Smoked Loin Lamb Chops – with Rosemary and Olive Oil

As tradition would have it, at Easter, we like to do smoked lamb in the smoker.. Smoked lamb loin chops with rosemary and olive oil– dry brined with coarse kosher salt and then seasoned to perfection with my original rub (Purchase formula here | Purchase bottled rub). Might be the best lamb I've done yet.

Helpful Information
  • Prep Time: 10 minutes
  • Dry Brine Time: 2 hours
  • Cook Time: 50 minutes
  • Smoker Temp: 225°F
  • Meat Finish Temp: 138°F (medium rare)
  • Recommended Wood: Pecan/Apple Mix
What You’ll Need
  • 10-12 Lamb loin chops (I found a great deal on these at Costco)
  • Coarse kosher salt (for dry brining)
  • Rosemary, finely chopped
  • Olive oil
  • Jeff's original rub (Purchase formula here | Purchase bottled rub)
IMG 0492 1000x715Please note that my rubs and barbecue sauce are now available in 2 formats– you can purchase the formulas and make them yourself OR you can buy them already made, in a bottle, ready to use.

About Lamb Loin Chops

In my opinion, this is the most flavorful of the chops and because you can cook them at low heat in the smoker in under an hour, they are a great option for Easter Sunday meal. Just make sure you make plenty since each chop has a “T” shaped bone running through it leaving only about 3-4 ounces of meat in each one.

They are lean and flavorful and the smoke really sets them off.

I have been seeing these in Costco for a while now and I recommend you pick up a package even if you think you don't like lamb or haven't liked it in the past.

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Dry Brine

A dry brine is a simple sprinkling of coarse kosher salt (Morton's blue box) on the outside of the meat and letting it sit in the fridge for 2 or more hours. During this time the salt draws moisture to the surface where it mixes and becomes a flavorful slurry. This juice is drawn back into the meat, and the meat is now seasoned all the way through.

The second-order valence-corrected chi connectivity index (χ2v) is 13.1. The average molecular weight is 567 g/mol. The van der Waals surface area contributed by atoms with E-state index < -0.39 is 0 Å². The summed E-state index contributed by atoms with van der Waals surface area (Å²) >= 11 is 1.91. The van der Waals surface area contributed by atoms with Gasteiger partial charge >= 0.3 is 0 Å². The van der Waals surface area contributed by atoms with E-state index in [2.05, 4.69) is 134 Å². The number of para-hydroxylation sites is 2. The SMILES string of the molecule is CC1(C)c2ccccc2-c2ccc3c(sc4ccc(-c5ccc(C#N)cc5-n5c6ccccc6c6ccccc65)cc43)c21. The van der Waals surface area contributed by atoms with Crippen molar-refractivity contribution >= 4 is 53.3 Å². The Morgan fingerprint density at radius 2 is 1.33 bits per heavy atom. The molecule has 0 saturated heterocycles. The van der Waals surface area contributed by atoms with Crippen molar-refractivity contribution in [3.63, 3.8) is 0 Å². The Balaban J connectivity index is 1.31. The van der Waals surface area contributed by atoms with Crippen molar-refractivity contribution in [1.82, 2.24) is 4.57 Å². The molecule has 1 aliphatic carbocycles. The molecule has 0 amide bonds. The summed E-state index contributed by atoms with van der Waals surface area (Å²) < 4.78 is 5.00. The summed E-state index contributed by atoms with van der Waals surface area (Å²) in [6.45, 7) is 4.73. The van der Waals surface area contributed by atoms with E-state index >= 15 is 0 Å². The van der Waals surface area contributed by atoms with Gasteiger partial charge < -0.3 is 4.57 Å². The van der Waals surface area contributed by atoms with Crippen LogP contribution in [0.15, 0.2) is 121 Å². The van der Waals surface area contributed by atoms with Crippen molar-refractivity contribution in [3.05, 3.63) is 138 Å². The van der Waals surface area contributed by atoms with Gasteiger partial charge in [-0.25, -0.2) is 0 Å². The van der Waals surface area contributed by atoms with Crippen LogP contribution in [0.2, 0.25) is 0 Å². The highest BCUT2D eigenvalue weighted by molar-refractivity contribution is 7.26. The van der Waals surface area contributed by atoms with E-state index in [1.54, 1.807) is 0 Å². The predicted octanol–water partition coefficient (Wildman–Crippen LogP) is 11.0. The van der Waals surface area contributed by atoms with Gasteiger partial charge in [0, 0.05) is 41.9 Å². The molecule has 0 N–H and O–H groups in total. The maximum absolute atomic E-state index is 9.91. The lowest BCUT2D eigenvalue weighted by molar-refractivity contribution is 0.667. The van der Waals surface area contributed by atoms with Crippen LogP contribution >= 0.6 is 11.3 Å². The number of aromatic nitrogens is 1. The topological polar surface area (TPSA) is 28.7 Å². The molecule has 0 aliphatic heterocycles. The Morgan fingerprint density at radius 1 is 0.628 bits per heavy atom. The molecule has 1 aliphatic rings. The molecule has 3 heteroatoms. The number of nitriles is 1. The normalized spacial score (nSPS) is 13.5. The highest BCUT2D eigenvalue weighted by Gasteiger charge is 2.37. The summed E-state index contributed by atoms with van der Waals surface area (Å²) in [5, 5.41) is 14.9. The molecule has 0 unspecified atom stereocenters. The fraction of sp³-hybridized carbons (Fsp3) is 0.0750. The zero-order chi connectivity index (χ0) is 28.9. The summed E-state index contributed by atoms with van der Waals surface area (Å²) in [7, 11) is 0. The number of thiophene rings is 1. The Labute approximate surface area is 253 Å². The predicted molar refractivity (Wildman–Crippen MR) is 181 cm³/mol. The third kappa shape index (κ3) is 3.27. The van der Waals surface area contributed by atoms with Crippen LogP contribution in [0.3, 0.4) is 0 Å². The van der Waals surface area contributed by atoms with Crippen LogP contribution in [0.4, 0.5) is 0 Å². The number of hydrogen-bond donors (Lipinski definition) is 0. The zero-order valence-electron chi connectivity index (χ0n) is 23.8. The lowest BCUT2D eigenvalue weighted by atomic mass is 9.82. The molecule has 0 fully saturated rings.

I usually only dry brine one side especially if the meat is not very thick or the pieces are rather small like these loin chops. If you are dry brining large meaty steaks that are really thick, you might consider doing both sides.

In most cases, you can be pretty generous and the meat will still not end up too salty. It is difficult to measure the salt used in dry brining. See the image below to get an idea of how much salt to use.

If you want to use an additional rub on the outside (which I recommend for these), be sure to use something low in salt such as my original rub (Purchase formula here | Purchase bottled rub)

Here's the lamb chops salted and ready to go into the fridge:

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After salting the top, place the lamb chops into the fridge for about 2 hours.

Once the lamb loin chops are dry brined, remove them from the fridge for the oil and herbs.

Note: There is no need to rinse.

Olive Oil and Rosemary

This is best done an hour or two ahead of time to let the flavors fuse together.

Finely chop enough rosemary to make about a tablespoon.

Note: I've had a few of you email me saying this does not look like rosemary. I'm not sure entirely what doesn't look like chopped rosemary but to point out the process– I remove the leaves or “needles” from the stem and all but the very thin stems are discarded. The rosemary leaves/needles are finely chopped into what you see in the image below.

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Pour ¼ cup of olive oil over the rosemary and let it sit until you are ready to use it.

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Once ready, brush the olive oil and rosemary leaves onto the top and sides of the lamb chops. Be generous.